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August 2004
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In your face, Drug Czar, says NORML

NORML takes on the Drug Czar with their newest release discussing the DOJ’s new report (pdf).

New Federal Report Contradicts Drug Czar’s Claims

Washington, DC: A newly released federal report refutes claims by US
Drug Czar John Walters that the United States is being inundated with
Canadian pot, that the drug’s potency is dramatically rising, and that
marijuana poses a greater public health threat than heroin or cocaine.

According to the US Department of Justice report, “National Drug
Threat Assessment 2004,” the overwhelming majority of commercial grade
marijuana consumed in the US comes from California and Mexico. The report
further adds that Hawaii, not Canada, is the US’ “leading source of high
potency marijuana.” The report estimated that between 10,000 and 24,000
metric tons of marijuana is available in the US.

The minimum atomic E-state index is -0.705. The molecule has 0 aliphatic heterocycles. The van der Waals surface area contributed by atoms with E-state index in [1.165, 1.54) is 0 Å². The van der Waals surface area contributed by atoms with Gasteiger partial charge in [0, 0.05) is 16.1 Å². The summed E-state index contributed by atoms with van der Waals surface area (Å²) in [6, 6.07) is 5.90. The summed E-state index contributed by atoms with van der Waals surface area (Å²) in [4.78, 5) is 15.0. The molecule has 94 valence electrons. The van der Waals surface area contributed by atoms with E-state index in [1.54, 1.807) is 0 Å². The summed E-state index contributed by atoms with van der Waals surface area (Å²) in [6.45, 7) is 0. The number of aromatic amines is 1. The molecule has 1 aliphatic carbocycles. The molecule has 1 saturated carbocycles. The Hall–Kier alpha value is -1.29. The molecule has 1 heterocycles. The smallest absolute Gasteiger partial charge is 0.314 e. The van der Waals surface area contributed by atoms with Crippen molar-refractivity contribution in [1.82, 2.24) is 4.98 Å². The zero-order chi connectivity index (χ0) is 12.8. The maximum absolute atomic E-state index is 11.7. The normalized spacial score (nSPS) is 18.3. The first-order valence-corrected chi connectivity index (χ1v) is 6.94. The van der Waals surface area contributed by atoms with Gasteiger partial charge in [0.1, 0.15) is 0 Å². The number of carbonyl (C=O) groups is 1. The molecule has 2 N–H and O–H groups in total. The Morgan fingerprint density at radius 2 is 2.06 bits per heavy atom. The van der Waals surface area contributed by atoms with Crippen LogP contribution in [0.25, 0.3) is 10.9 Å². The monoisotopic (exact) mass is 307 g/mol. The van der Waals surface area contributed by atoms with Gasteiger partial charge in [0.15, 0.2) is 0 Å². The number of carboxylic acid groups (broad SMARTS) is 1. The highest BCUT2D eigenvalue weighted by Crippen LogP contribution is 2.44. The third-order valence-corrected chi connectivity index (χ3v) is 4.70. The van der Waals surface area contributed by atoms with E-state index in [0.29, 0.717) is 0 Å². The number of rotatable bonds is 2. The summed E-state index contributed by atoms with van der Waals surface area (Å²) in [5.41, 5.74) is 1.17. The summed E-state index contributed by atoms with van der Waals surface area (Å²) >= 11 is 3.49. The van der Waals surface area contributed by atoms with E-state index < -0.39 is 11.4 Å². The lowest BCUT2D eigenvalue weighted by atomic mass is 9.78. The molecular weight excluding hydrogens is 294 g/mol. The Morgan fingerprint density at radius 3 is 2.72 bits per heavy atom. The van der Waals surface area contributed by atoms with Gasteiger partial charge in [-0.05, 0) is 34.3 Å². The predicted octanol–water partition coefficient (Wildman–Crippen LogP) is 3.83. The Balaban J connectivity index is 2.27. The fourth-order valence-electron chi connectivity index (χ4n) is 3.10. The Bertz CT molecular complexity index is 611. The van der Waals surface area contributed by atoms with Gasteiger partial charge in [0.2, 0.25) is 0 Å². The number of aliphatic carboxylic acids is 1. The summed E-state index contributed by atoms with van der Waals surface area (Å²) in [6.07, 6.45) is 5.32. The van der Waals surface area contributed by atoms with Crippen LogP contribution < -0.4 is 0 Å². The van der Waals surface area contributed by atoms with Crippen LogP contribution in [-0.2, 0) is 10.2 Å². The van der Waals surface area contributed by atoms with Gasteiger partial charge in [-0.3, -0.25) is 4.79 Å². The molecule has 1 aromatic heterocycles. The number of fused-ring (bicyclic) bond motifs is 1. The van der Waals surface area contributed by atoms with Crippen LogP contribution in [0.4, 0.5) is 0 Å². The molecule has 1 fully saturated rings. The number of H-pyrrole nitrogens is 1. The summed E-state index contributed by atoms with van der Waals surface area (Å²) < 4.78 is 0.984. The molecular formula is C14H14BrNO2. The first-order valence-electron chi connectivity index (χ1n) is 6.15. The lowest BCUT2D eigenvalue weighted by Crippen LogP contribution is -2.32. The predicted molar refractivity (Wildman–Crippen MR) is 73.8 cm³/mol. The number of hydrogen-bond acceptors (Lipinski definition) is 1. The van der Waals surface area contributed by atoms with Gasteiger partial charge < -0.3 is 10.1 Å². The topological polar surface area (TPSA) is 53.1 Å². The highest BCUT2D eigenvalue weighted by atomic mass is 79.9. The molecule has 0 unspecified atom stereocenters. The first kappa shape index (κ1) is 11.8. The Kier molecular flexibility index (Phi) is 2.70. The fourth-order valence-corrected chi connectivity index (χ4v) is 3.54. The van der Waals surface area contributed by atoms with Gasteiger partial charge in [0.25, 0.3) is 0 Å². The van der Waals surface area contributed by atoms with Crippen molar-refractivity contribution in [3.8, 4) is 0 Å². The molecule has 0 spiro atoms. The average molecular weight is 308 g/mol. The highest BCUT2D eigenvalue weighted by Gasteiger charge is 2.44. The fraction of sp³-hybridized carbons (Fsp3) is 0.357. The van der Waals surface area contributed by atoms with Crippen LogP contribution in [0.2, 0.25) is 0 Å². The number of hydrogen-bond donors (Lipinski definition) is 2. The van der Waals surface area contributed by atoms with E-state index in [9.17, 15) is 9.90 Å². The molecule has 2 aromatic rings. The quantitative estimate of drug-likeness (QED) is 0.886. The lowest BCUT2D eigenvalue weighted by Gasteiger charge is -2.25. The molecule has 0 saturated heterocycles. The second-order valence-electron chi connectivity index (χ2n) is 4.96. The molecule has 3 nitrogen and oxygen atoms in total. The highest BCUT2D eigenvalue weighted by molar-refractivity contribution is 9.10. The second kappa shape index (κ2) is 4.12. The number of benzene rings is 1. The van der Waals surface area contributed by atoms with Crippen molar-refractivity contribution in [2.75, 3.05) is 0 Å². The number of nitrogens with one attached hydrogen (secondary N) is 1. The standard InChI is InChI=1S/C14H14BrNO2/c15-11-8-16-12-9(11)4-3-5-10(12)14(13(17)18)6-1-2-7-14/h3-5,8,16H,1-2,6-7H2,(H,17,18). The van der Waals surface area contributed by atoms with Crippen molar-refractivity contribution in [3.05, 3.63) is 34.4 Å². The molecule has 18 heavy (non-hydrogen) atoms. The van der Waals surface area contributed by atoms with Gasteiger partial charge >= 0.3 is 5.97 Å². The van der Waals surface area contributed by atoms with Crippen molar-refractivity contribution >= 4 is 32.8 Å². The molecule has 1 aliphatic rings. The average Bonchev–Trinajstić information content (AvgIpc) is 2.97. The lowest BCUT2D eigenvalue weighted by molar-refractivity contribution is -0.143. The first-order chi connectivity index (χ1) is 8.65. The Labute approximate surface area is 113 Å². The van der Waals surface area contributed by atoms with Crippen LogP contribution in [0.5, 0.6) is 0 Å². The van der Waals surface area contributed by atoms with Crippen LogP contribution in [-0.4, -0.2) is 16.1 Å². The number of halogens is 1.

In recent months, Walters has testified that the US marijuana market
is being inundated with high potency cannabis from British Columbia,
dubbing it the “crack of marijuana.” Most recently, Walters has claimed
that this influx of Canadian pot is directly responsible for sending
rising numbers of Americans to the emergency room.

According to the DOJ report, however, increased mentions of marijuana
during emergency room visits “in recent years have not been significant,”
and account for less than ten percent of all drug mentions. The report
further stated that the average THC content of US commercial grade
marijuana is around five percent, despite claims by Walters that today’s
marijuana potency levels are “10 to 20 times stronger” than they were a
generation ago.

Authors of the report note that despite federal and state anti-drug
efforts, marijuana remains “widely available” in the United States, with
“98.2 percent of state and local law enforcement agencies nationwide
[describing] marijuana availability as high or moderate.” Nevertheless,
only 13 percent of state and local law enforcement agencies identified
marijuana as “their greatest drug threat,” and less than five percent
identified pot as “the drug most contributing to violent crime in their
areas.”

The release of the DOJ report came on the eve of an announcement from
the White House Office of National Drug Control Policy that the
administration plans “to shift some of the focus in research and
enforcement from ‘hard’ drugs such as cocaine and heroin to marijuana.”

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